Radius TWC announced today that the company has nabbed U.S. rights to Cannes festival favorite horror film It Follows, written and directed by David Robert Mitchell (The Myth of the American Sleepover). It Follows recently screened at Cannes as part of Critics’ Week, where Radius also purchased When Animals Dream. The deal marks the second time Radius has picked up a movie considered the American favorite at Cannes after securing rights to breakout hit Blue Ruin last year.
In It Follows – after a strange sexual encounter – a teenager finds herself plagued by disturbing visions and the inescapable sense that something is following her. The film was produced by Rebecca Green, Laura D. Smith, Mitchell, David Kaplan and Erik Rommesmo. The cast includes Maika Monroe (Labor Day), Keir Gilchrist (It’s Kind of a Funny Story), Daniel Zovatto (Laggies), Jake Weary (Zombeavers), Olivia Luccardi (Girls) and Lili Sepe (Spork).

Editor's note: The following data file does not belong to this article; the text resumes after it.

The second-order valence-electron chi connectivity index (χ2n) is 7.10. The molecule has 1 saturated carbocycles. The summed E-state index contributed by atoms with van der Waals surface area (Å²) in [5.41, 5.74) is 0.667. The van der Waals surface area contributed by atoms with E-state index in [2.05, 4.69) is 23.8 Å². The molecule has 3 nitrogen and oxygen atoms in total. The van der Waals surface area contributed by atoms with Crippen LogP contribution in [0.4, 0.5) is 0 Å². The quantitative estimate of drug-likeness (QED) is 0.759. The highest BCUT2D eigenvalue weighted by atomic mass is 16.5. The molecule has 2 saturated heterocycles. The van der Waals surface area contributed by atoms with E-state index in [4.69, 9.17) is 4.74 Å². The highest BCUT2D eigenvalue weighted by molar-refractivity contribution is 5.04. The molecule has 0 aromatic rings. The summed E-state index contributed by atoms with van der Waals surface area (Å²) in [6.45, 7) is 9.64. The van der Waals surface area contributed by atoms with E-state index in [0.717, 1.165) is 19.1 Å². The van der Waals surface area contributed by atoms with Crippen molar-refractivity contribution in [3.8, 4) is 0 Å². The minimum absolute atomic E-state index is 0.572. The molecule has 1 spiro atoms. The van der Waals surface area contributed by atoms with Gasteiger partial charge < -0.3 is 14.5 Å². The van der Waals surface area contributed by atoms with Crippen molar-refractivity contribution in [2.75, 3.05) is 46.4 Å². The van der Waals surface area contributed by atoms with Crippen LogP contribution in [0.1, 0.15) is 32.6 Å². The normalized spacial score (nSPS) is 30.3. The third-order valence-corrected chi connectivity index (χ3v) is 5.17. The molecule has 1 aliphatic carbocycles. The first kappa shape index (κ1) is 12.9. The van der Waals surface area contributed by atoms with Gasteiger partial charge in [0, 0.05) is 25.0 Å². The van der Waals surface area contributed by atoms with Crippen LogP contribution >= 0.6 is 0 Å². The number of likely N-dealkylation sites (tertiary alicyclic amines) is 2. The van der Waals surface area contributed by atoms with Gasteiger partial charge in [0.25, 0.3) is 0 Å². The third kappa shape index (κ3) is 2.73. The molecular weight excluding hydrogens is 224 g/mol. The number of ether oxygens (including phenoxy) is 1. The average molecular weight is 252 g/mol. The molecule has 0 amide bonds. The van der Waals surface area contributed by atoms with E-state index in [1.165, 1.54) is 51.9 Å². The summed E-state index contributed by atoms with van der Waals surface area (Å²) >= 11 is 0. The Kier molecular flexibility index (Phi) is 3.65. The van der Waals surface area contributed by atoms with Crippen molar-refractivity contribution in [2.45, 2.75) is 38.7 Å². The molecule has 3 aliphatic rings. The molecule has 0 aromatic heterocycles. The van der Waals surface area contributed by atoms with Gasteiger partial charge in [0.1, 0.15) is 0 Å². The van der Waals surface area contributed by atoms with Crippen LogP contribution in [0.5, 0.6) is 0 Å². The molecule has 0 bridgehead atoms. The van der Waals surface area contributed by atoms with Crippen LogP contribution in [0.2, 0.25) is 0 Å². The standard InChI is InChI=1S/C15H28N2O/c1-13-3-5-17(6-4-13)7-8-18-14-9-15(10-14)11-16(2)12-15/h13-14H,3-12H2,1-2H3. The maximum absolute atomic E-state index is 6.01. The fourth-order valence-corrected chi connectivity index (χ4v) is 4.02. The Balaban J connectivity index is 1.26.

Radius has slated an early 2015 release.
For 19-year-old Jay (Monroe), the fall should be about school, boys and weekends at the lake. Yet, after a seemingly innocent sexual encounter she suddenly finds herself plagued by nightmarish visions; she can’t shake the sensation that someone, or something, is following her. As the threat closes in, Jay and her friends must somehow escape the horrors that are only a few steps behind.
With a riveting central performance from Monroe and a strikingly ominous electronic score by Disasterpeace, It Follows was universally praised after its premiere in Cannes.
Radius co-president Tom Quinn said about the film “American horror has an extraordinary new voice in David Robert Mitchell. It Follows is an inspired gift for horror fans everywhere. Both haunting and beautiful, it’s sure to be considered one of the best indie horror films in over a decade.”
Filmmaker David Robert Mitchell went on to say, “It’s great to be working with such a dynamic company like Radius. I’m really excited for audiences to see this film. I hope it leaves a lasting impression in the form of nightmares and a general sense of dread.”